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The Apple Pay effect: TfL warns of fines for dead batteries

Apple Pay caused ripples of excitement when it was announced, and just the other day it found its way across the ocean to the UK.

The contactless payment method transforms iPhones and Apple Watches into cardless way to pay for low-cost items with little more than a tap.

But if you plan to use Apple Pay to pay for travel by bus, tram, or train in London, it may not all be plain sailing. Using a phone or watch to make a payment is supposed to make life easier, but it could also result in a fine. Transport for London has issued a warning to travelers pointing out that if their battery dies, their journey could prove expensive.

Apple Pay is not unique in that - obviously - it can only be used when power is available. An iPhone or Apple Watch is needed, and a dead phone or timepiece is little use to anyone, including ticket inspectors. Use your iOS device to start a journey and you'd better hope and pray (if that's your thing) that the battery holds out. If you reach your destination with a flat battery, you'll be unable to check out and could end up being charged the maximum possible fare for the route you have traveled. If an inspector is unable to check your device mid-journey, this could result in a fine.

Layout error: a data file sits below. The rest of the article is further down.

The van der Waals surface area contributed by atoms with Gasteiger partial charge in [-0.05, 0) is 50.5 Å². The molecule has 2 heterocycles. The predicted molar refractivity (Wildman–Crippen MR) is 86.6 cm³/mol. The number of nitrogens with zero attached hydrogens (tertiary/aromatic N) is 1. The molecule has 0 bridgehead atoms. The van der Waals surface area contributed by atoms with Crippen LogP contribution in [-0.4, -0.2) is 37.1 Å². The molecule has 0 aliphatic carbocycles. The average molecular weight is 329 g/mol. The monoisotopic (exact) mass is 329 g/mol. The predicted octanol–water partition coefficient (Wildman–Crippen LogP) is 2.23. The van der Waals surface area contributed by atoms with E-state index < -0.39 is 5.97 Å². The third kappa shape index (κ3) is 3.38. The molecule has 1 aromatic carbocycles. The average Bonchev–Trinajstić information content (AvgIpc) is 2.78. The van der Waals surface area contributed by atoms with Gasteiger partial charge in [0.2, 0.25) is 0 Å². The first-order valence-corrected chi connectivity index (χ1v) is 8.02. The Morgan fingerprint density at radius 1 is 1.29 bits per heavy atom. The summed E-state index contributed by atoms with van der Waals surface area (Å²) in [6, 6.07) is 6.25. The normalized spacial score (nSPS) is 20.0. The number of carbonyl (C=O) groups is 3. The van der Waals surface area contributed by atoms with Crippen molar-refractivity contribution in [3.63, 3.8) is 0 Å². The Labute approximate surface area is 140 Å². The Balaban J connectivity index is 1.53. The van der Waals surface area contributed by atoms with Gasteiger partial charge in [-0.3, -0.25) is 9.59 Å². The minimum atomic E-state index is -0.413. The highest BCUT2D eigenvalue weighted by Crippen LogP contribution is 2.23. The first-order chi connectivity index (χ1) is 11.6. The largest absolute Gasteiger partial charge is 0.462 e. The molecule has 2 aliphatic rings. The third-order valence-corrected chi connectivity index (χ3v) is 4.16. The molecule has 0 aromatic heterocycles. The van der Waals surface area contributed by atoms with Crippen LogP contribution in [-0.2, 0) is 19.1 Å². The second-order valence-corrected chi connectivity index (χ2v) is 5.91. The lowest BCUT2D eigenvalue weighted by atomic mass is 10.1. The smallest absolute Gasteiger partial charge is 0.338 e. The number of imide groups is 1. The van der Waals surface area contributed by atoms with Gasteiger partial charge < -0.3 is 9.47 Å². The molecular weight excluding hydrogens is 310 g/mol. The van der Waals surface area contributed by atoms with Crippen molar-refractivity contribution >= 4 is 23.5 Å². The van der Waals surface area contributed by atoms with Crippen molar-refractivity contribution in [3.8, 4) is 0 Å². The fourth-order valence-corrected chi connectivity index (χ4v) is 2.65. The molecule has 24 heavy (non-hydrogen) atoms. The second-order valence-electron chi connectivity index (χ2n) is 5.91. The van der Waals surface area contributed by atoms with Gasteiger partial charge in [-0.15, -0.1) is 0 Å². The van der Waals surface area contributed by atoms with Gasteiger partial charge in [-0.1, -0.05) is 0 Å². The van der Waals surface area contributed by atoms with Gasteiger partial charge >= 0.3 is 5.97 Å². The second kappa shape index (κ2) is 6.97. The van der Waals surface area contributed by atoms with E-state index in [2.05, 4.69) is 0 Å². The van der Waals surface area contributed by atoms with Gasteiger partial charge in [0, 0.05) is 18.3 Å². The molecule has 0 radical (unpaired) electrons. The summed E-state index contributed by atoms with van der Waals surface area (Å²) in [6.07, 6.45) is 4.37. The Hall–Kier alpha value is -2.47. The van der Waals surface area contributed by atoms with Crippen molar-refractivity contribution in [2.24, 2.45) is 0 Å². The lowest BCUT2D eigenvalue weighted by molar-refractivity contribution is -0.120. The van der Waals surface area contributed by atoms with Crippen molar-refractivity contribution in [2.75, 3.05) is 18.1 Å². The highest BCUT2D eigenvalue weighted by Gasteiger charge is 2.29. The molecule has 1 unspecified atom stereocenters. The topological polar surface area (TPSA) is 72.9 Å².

Running out of juice is not the only problem that can arise; Transport for London lists (opens in new tab) other potential issues. People from overseas or anyone making a payments with a non-UK card may need to factor in an additional transaction fee. If you've linked an American Express card to your Apple Pay account, this cannot be used with Transport for London; make sure you have a backup plan, or you're going nowhere!

It's also worth noting that, unlike other methods of contactless payment, Apple Pay is not instant. Users need to select the payment card they would like to use and authenticate with a fingerprint - all of which takes valuable seconds.

If you receive a call in the middle of making a payment, authorisation will be interrupted and you'll have to start again. With a line of people all paying with Apple Pay, a last-minute dash for the train could end in disappointment.

Photo credit: l i g h t p o e t (opens in new tab) / Shutterstock (opens in new tab)